ALVVAYS ARE THE ANTI-STROKES
But if that kind of presence is not innate, it can be a bad look for someone trying to fake being cool. (The list of pop singers guilty of that crime is too long for this story.) Fortunately, the members of Alvvays — a four-piece jangle-pop group that plays the Fox Theater on Thursday, April 12 — never had any illusions about putting on airs. This humble collective is quite content to play the soft-spoken types, a modesty borne of their unpretentious upbringing on small coastal islands off Canada.
“I think if we came back home and acted like rock stars, the people in my hometown would crack up laughing,” says Molly Rankin, who grew up in Cape Breton, in the province of Nova Scotia. “We don’t really fool anyone there. It’s a nice reminder whenever our egos get a little big.”
Rankin grew up across the street from Alvvays’ (pronounced Always) keyboard player Kerri MacLellan. Guitarist Alec O’Hanley and bassist Brian Murphy are from nearby Prince Edward Island, and the four have known each other since they were teenagers.
While the group’s low-key demeanor has a distinctly Canadian feel — no one would mistake them for a band found in the pages of Meet Me in the Bathroom — their restraint should not be mistaken for a lack of ambition. Their stirring second album, Antisocialites, which was released last year, combines elements of dream-pop, indie-rock, shoegaze, and slowcore.
The group’s self-titled debut was crammed with so many memorable tunes — among them, the ode to matrimony, “Archie, Marry Me” — that one could be forgiven for fearing a sophomore slump, but Antisocialites ups the ante with anthems like “Plimsoll Punks,” “Dreams Tonite,” and “Lollipop (Ode to Jim).”
In fact, Alvvays’ first two albums mirror the first two records of The Strokes — the early-aughts New York band whose style could not be more different. Both groups managed to pen two dozen perfect pop songs, content to stay true to a winning songwriting formula while eschewing needless tinkering.
“I’m just really picky about what I want to include on our album,” Rankin says. “I didn’t want to go into the studio until I was really satisfied with the songs we had.”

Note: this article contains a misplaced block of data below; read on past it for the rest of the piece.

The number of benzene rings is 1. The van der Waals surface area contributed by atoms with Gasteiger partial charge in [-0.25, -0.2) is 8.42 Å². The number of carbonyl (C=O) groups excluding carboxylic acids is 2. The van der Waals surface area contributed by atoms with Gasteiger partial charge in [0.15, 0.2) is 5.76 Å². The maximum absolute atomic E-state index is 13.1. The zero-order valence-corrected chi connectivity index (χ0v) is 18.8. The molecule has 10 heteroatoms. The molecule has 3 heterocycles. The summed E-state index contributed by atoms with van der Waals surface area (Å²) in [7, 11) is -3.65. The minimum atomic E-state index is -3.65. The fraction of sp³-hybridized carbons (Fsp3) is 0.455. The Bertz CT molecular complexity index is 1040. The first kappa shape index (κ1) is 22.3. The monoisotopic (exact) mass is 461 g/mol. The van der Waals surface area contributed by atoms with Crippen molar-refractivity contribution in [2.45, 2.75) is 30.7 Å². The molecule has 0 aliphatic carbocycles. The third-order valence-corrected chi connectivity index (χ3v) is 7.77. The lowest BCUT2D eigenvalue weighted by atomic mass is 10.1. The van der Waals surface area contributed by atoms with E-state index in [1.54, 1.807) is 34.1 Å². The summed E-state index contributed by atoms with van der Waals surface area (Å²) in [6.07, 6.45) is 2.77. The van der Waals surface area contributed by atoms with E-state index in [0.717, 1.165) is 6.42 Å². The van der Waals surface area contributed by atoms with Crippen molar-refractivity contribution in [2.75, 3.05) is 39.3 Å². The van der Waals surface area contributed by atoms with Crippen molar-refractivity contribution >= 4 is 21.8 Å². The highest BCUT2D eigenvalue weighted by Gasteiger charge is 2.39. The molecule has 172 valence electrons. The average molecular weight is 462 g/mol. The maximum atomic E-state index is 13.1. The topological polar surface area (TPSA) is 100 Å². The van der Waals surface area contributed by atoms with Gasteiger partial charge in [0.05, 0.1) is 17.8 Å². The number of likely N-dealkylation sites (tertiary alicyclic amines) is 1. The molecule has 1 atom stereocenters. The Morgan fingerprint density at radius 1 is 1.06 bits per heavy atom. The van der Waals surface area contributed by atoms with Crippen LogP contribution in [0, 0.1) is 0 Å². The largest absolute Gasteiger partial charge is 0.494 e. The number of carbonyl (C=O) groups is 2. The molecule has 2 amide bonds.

While The Strokes’ Julian Casablancas exuded an irreverent detachment — a style fermented into his pores by countless 4 a.m. closing times at Manhattan watering holes — Rankin approaches her songwriting from a hopelessly earnest perspective.
She is plaintive, wearing heart firmly on sleeve. She speaks for the heartbroken, the rejected, the outcasts — the not-cool kids. And it all comes from a place of purity. When, on “Dreams Tonite” she sings, “Rode here on the bus / Now you’re one of us,” it’s because she’s completely comfortable passing up the limo ride in favor of a lift on public transit.
There is a sense of solitude and mournfulness to Alvvays songs, another element that could be attributed to the group’s rural upbringing. Rankin says she spent most of her adolescence by herself, and her songs are filled with character studies of people feeling unworthy of affection or forever living on the margins.
“Instead of writing songs about people running into the arms of one another, I just found it more natural to tell the story of people running away,” she says. “I think after living a crazy life on tour, where I had no personal space at all — which was completely different than my normal life — I just had that real strong urge to spend some time alone. And that is probably reflected in the lyrics.”
Rankin wrote most of the material for the album on an isolated island on Lake Ontario, outside the band’s adopted hometown of Toronto. She said the hermetic experience was uplifting and inspiring, allowing her to tap into a place of true emotional interplay.
On lyrics alone, Antisocialites might sound like a bummer of an album, what with all the tales of woe and heartbreak. But Rankin and company marry those introspective words with some of the damn catchiest melodies in indie rock today. Borrowing heavily from the C86 tape — a famous compendium of jangle pop groups NME Magazine released in 1986 — Antisocialites is layered with one hook after another, giving the songs an ebullient, celebratory feel, despite the heavy lyrical undertones. And for an album that is undeniably twee and precious, Antisocialites has some pretty mean riffs. No one would mistake the record for a Black Sabbath album, but it is surprisingly loud.
The group has a huge tour lined up this year, including several prominent placements in a number of big-name music festivals, such as Coachella — where they’ll head after their Fox gig — Boston Calling, and Shaky Knees. Even with their ever-growing status, don’t expect the group’s band members to suddenly develop the megalomaniac trappings of rock stars.
“I mean, we have confidence — it’s not like we are always doubting ourselves,” Rankin says. “But it would be hilarious if one of us suddenly adopted this larger-than-life persona. I don’t think that would last too long in this band.”